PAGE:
“Public schools have failed African-American students, which is shown in lower graduation rates and lower achievement,” said Lee in a Florida Times-Union report. “African-centric schools have sprung from the belief that African-American students living in a society with a history of racism and stereotypes need a form of socialization that provides them with sociological buffers,” she added, noting that graduates of such schools have gone on to prestigious universities.
“They all work very effectively in their professional lives because they assume the world is open to them. Our point simply is we can view the world through the perspective of the people of Africa. Africa is the mother of civilization,” Lee said.
As Temple University professor Molefi Kete Asante wrote in 1991 in Educational Leadership, many Black children lack direction and confidence because they are not culturally empowered or centered in the classroom.
“One of the principal aspects of empowerment is respect. Students are empowered when information is presented in such a way that they can walk out of the classroom feeling that they are a part of the information,” he said. “Most teachers do not have to think about using the white child’s culture to empower the white child. The white child’s language is the language of the classroom. Information that is being conveyed is ‘white’ cultural information in most cases. Indeed, the curriculum in most schools is a white self-esteem curriculum.”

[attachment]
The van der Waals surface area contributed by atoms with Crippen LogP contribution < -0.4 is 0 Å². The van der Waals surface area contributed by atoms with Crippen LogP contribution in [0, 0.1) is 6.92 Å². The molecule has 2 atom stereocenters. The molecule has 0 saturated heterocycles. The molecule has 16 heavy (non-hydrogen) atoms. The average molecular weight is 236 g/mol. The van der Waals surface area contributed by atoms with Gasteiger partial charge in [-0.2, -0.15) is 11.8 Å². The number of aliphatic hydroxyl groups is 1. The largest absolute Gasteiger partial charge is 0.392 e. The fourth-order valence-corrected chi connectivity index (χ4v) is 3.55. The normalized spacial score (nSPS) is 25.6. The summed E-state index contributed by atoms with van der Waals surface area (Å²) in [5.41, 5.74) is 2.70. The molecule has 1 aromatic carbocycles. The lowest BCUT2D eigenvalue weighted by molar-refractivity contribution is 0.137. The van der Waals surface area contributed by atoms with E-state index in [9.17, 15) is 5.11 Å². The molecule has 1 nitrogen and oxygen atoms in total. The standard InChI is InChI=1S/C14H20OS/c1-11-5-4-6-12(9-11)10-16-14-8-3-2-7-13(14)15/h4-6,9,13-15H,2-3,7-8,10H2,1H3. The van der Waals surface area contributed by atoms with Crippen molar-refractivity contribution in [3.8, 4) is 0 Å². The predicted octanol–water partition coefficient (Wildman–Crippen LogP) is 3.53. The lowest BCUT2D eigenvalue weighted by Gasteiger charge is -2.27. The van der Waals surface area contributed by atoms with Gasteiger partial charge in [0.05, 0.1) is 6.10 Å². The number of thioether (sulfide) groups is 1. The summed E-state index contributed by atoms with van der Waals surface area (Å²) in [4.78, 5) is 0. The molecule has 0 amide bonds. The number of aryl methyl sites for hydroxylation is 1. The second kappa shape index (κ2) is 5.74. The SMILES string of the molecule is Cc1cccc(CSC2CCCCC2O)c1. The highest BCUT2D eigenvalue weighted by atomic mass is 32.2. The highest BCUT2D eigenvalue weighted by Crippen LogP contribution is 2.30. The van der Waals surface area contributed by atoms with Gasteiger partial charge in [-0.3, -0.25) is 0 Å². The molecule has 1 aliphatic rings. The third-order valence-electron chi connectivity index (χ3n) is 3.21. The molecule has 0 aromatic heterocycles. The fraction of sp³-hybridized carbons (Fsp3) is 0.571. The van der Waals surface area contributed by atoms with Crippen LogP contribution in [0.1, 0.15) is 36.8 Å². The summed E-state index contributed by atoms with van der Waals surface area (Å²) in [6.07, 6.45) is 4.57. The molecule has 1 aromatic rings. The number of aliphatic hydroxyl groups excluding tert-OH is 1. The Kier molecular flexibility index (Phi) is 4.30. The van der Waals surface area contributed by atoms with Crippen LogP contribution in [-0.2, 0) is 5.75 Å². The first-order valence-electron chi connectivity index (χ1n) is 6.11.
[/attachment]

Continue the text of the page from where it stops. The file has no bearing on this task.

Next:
As Dorothy Gilliam reported in the Washington Post back in 1990, Afrocentric education is “an attempt to correct and balance history,” to which its opponents respond with alarm, characterizing it as false history promulgated by “angry” and “militant” Black scholars.
“An African-centered teacher,” said poet, performer and former Washington, D.C., public school teacher Abena Walker, “is one who has internalized the value system that is based on cooperative learning, seeing discipline as lovingly helping children develop self-control, who can think and plan holistically, combining subjects through projects and integrating the arts into those projects.”
According to Walker, African-centered education is part of a movement that has influenced educational methodologies across the nation, through such names as ” ‘cooperative education, teaching and learning;’ ‘holistic education;’ ‘interdisciplinary education;’ and ‘values education’ or ‘character- building.’ ”
“White children tell me how troubled they are in the present system of reward and punishment and fragmented classes. All can benefit from the African-centered methodology, which stresses such benefits as logical consequences versus punishment,” Walker added.
In a society in which negative images of Black people thrive, Black children need a form of education that centers on the accomplishments of their own people and exists to elevate them. They are at risk and must be supported if they are going to survive, and if the Black community is to thrive. And this means that, nationwide, schools such as Sizemore must receive the financial backing they need to fulfill their important mission.